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In “The Ins and Outs of My Girl,” Bo Carter sang, “she got something like a stingaree” that “ain’t in her stocking, man, you know it’s just above.”
The stingaree is related to the stingray, and has a small dorsal fin, one or two venomous spines on its quick-lashing tail, and a caudal fin shaped like a leaf. That caudal fin is what separates stingarees from stingrays and skates.
The stingaree that appears in blues songs as a metaphor for female genitalia, however, is probably a variation of “stingray.” In San Diego, the wharf district is still called the Stingaree, because when San Diego boomed during the Gold Rush of the 1880s, it was said that one could get stung just as badly by the hookers in the district as by the stingrays in Mission Bay.
At the height of San Diego’s boom, there were around 350 prostitutes working the Stingaree. The Stingaree’s seventy-one saloons boasted such names as Old Tub of Blood and Legal Tender. In 1912, police arrested 138 prostitutes in the first of several Stingaree raids conducted to clean up the district.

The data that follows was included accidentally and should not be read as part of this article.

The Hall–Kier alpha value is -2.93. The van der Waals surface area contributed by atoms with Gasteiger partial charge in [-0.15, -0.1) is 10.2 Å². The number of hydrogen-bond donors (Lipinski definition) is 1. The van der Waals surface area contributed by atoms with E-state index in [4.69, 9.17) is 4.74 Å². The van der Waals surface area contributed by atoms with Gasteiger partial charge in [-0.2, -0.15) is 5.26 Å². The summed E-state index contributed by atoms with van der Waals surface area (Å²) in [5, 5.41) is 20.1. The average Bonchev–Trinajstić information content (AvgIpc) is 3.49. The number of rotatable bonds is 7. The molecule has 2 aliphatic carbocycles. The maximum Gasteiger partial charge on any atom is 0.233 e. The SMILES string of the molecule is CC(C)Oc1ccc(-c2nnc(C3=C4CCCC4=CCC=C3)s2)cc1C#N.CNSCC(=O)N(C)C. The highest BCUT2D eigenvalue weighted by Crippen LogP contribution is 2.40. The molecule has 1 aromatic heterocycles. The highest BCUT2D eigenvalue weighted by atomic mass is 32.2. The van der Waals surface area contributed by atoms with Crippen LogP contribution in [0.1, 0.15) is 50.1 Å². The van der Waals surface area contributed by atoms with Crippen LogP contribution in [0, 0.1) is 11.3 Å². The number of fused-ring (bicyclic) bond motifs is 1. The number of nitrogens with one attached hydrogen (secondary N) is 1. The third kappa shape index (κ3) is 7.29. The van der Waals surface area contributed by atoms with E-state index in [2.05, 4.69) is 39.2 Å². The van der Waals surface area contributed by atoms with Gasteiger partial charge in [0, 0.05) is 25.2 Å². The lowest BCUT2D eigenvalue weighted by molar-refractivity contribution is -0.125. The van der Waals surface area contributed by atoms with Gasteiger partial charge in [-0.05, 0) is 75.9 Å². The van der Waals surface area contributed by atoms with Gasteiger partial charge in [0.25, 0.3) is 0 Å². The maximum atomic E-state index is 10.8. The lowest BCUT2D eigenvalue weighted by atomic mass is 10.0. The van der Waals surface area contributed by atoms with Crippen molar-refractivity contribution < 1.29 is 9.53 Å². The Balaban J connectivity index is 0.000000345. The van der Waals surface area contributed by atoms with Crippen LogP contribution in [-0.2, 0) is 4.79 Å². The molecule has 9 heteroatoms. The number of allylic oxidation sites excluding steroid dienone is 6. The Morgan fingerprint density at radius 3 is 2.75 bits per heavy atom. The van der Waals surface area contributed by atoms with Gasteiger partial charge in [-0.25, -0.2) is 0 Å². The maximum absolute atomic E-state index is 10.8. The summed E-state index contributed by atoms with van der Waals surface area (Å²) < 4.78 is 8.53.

“Blind” Willie Reynolds made the connection between the stingaree and prostitution clear in his song about his hooker girlfriend, “Third Street Woman,” who had “something that the men call a stingaree”:
Mmm, where my Third Street woman gone?
Believe to my soul, she will hustle everywhere but home
“The Ins and Outs of My Girl”- Bo Carter (Armenter Chatmon)
“Stingaree”- Charlie Musselwhite
“Third Street Woman”- “Blind” Willie Reynolds
Charlie Musselwhite – “Stingaree”